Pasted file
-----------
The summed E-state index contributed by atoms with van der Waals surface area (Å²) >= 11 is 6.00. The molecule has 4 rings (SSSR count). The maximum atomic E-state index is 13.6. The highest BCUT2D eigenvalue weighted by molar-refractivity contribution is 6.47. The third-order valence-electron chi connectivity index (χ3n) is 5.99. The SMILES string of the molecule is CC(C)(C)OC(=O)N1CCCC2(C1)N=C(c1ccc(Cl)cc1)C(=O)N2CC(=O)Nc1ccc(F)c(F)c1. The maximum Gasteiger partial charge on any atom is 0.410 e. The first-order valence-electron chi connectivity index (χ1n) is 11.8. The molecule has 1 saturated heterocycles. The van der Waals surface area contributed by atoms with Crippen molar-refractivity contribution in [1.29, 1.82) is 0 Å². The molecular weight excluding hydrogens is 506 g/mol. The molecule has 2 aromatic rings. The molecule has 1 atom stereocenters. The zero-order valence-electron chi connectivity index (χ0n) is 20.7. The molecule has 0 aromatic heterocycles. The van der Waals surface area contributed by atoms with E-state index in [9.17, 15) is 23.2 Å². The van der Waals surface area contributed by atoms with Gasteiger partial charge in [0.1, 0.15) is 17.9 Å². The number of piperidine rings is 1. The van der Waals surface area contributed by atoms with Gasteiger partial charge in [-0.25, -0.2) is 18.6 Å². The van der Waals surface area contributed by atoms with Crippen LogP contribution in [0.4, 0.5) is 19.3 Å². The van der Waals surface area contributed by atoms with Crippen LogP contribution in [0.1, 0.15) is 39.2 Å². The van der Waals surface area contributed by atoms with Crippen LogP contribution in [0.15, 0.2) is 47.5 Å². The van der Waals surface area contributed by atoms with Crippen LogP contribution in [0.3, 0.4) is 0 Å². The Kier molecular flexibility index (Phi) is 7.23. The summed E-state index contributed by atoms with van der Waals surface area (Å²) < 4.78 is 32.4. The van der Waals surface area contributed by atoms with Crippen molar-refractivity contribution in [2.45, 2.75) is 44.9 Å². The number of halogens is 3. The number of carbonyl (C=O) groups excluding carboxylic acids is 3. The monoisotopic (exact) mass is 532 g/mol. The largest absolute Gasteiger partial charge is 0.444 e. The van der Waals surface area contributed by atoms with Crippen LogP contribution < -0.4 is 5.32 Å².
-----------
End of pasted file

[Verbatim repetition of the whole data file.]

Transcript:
The summed E-state index contributed by atoms with van der Waals surface area (Å²) >= 11 is 6.00. The molecule has 4 rings (SSSR count). The maximum atomic E-state index is 13.6. The highest BCUT2D eigenvalue weighted by molar-refractivity contribution is 6.47. The third-order valence-electron chi connectivity index (χ3n) is 5.99. The SMILES string of the molecule is CC(C)(C)OC(=O)N1CCCC2(C1)N=C(c1ccc(Cl)cc1)C(=O)N2CC(=O)Nc1ccc(F)c(F)c1. The maximum Gasteiger partial charge on any atom is 0.410 e. The first-order valence-electron chi connectivity index (χ1n) is 11.8. The molecule has 1 saturated heterocycles. The van der Waals surface area contributed by atoms with Crippen molar-refractivity contribution in [1.29, 1.82) is 0 Å². The molecular weight excluding hydrogens is 506 g/mol. The molecule has 2 aromatic rings. The molecule has 1 atom stereocenters. The zero-order valence-electron chi connectivity index (χ0n) is 20.7. The molecule has 0 aromatic heterocycles. The van der Waals surface area contributed by atoms with E-state index in [9.17, 15) is 23.2 Å². The van der Waals surface area contributed by atoms with Gasteiger partial charge in [0.1, 0.15) is 17.9 Å². The number of piperidine rings is 1. The van der Waals surface area contributed by atoms with Gasteiger partial charge in [-0.25, -0.2) is 18.6 Å². The van der Waals surface area contributed by atoms with Crippen LogP contribution in [0.4, 0.5) is 19.3 Å². The van der Waals surface area contributed by atoms with Crippen LogP contribution in [0.1, 0.15) is 39.2 Å². The van der Waals surface area contributed by atoms with Crippen LogP contribution in [0.15, 0.2) is 47.5 Å². The van der Waals surface area contributed by atoms with Crippen LogP contribution in [0.3, 0.4) is 0 Å². The Kier molecular flexibility index (Phi) is 7.23. The summed E-state index contributed by atoms with van der Waals surface area (Å²) < 4.78 is 32.4. The van der Waals surface area contributed by atoms with Crippen molar-refractivity contribution in [2.45, 2.75) is 44.9 Å². The number of halogens is 3. The number of carbonyl (C=O) groups excluding carboxylic acids is 3. The monoisotopic (exact) mass is 532 g/mol. The largest absolute Gasteiger partial charge is 0.444 e. The van der Waals surface area contributed by atoms with Crippen LogP contribution < -0.4 is 5.32 Å².